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HER2 Positive Breast Cancer

Targeted Therapies: Present and future


About 15-20% of women diagnosed with breast cancer have the HER2 positive breast cancer subtype. The HER2 protein in these breast cancers is increased in amount and becomes the most important driving force responsible for cancer cell growth.

Trastuzumab is a lab-synthesized drug that attaches to the HER2 protein in breast cancer cells and stops cancer cells from growing and dividing. It was approved in 1998 to treat women with metastatic HER2 positive breast cancer. Then later approved for use in early breast cancer patients in 2005.

This type of HER2 targeted treatment has dramatically improved the life span and increased cure rates in women with metastatic and early breast cancer, respectively. As shown in Figure 1 below, newer HER2-targeted drugs have since been approved. This was after being rigorously tested in large clinical trials, proving that they could further improve patients’ survival.


HER2 Positive Breast Cancer - Targeted Therapies: Present and Future
Timeline of HER2 targeted therapies approved by the EMA & FDA.


HER2 Positive Targeted Therapies at Present

At present, both trastuzumab and pertuzumab are approved to be used as the first treatment with chemotherapy, specifically in women with metastatic HER2 positive breast cancers in Australia. When such women were followed-up by the original Cleopatra trial designed to test this treatment combination, 37% of these women remain alive eight years after starting treatment. This is a remarkable achievement in the history of breast cancer treatment.

If metastatic breast cancers become resistant to these initial treatments (trastuzumab, pertuzumab and chemotherapy) and no longer work, patients are usually switched to T-DM1, otherwise known as “trastuzumab emtansine”. As shown in Figure 2 below, T-DM1 is an antibody drug conjugate (ADC) with a small amount of chemotherapy attached to the monoclonal antibody that targets the HER2 protein.


HER2 Positive Breast Cancer - Targeted Therapies: Present and Future
Types of HER2 targeted treatment available.


Chemotherapy is released into the breast cancer cell when the drug is locked onto the HER2 protein. Because the small molecule of chemotherapy is only released within the HER2 positive breast cancer cell, this is called targeted treatment and is not referred to as “chemotherapy”. When TDM-1 no longer works, the small molecule inhibitor drug lapatinib can then be used.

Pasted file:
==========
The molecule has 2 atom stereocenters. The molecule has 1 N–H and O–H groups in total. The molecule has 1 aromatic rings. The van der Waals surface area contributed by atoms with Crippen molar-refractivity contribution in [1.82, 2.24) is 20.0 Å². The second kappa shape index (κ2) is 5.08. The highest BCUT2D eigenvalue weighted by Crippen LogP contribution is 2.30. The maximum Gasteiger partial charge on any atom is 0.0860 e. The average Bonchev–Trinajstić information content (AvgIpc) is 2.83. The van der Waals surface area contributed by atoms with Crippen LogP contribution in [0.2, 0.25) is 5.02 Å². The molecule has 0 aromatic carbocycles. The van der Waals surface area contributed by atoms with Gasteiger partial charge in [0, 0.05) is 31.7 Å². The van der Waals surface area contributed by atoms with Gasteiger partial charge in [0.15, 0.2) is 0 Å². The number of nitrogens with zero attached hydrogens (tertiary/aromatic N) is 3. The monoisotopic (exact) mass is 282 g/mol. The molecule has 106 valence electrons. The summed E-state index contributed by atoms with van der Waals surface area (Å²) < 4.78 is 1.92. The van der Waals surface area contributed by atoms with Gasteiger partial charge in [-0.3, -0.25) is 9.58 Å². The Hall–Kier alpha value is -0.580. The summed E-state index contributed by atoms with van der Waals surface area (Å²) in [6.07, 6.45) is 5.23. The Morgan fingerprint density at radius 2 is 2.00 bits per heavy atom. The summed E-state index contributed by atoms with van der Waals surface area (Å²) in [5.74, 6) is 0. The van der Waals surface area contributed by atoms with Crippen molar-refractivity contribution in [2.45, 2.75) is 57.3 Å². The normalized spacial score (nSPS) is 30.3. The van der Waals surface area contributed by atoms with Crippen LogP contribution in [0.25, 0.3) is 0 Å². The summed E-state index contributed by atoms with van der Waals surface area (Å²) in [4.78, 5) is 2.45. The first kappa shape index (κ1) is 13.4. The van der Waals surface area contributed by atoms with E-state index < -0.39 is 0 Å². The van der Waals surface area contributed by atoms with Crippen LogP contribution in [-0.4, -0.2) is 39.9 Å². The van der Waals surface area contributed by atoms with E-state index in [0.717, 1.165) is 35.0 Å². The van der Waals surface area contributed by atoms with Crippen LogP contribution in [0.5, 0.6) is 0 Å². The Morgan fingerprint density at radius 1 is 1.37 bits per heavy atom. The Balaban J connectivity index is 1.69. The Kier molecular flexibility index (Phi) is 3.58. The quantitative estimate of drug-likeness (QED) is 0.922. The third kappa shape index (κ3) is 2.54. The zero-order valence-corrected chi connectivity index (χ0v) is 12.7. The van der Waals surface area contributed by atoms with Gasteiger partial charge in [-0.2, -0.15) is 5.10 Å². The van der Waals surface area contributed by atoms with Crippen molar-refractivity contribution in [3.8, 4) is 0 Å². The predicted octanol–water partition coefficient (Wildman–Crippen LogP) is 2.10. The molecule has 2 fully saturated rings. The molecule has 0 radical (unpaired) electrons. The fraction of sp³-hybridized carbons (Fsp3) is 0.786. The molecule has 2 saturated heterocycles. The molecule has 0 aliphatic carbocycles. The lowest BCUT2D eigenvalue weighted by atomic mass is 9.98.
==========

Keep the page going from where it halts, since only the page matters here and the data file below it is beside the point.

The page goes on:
Recently, pertuzumab and T-DM1 have both been adopted into the treatment of early HER2 positive breast cancers. Before surgery, pertuzumab is added to trastuzumab and chemotherapy to shrink the size of the breast cancer (but this drug is not funded by Medicare and requires payment for at least part of the cycles of pertuzumab treatment).

It has been shown to improve the probability of shrinking the HER2 positive breast cancer completely without any cancer cells left in the breast. At the time of surgery, if any residual breast cancer cells are found in the breast or adjacent lymph nodes after initial trastuzumab +/- pertuzumab and chemotherapy, switching to T-DM1 treatment has been shown to improve cancer survival outcomes when compared to staying on trastuzumab for up to 12 months.

Adding 12 months of neratinib (again not currently PBS funded) after completion of 12 months of trastuzumab in some early breast cancers can also improve cancer-free survival in women with both HER2 positive and hormone positive subtypes.


Looking to the future

Newer ADC such as trastuzumab-deruxtecan (T-Dxd) has recently been approved by the American and European health agencies. This is a result of two trials that showed that T-Dxd can outperform the current standard treatment of T-DM1.

Another new drug called tucatinib has also been approved overseas. It also works to shrink cancers even after trastuzumab and T-DM1 have stopped working.

We are hopeful that these drugs may be funded by Medicare so that patients with HER2 positive metastatic breast cancer can access these effective treatments when and if they are needed.

In summary, research into new ways of targeting breast cancer cells to improve outcomes for women with breast cancer is a continuous process. We are dedicated to finding the best treatments for all of our patients.


Targeted Therapies Pamphlet

At Breast Cancer Research Centre-WA we provide information and educational services to increase knowledge and awareness about breast cancer. Many of our resources are available on our website including a patient information pamphlet specifically about Targeted Therapies. Read it now.


World Class Research

As our name suggests, Breast Cancer Research Centre-WA conducts research into breast cancer treatment and care. Our research informs and underpins the treatment we provide to our patients. Learn more about our current research initiatives on Our Research page.

Donations allow us to continue to conduct research into the causes of breast cancer and how to best prevent and treat it.

Thank you!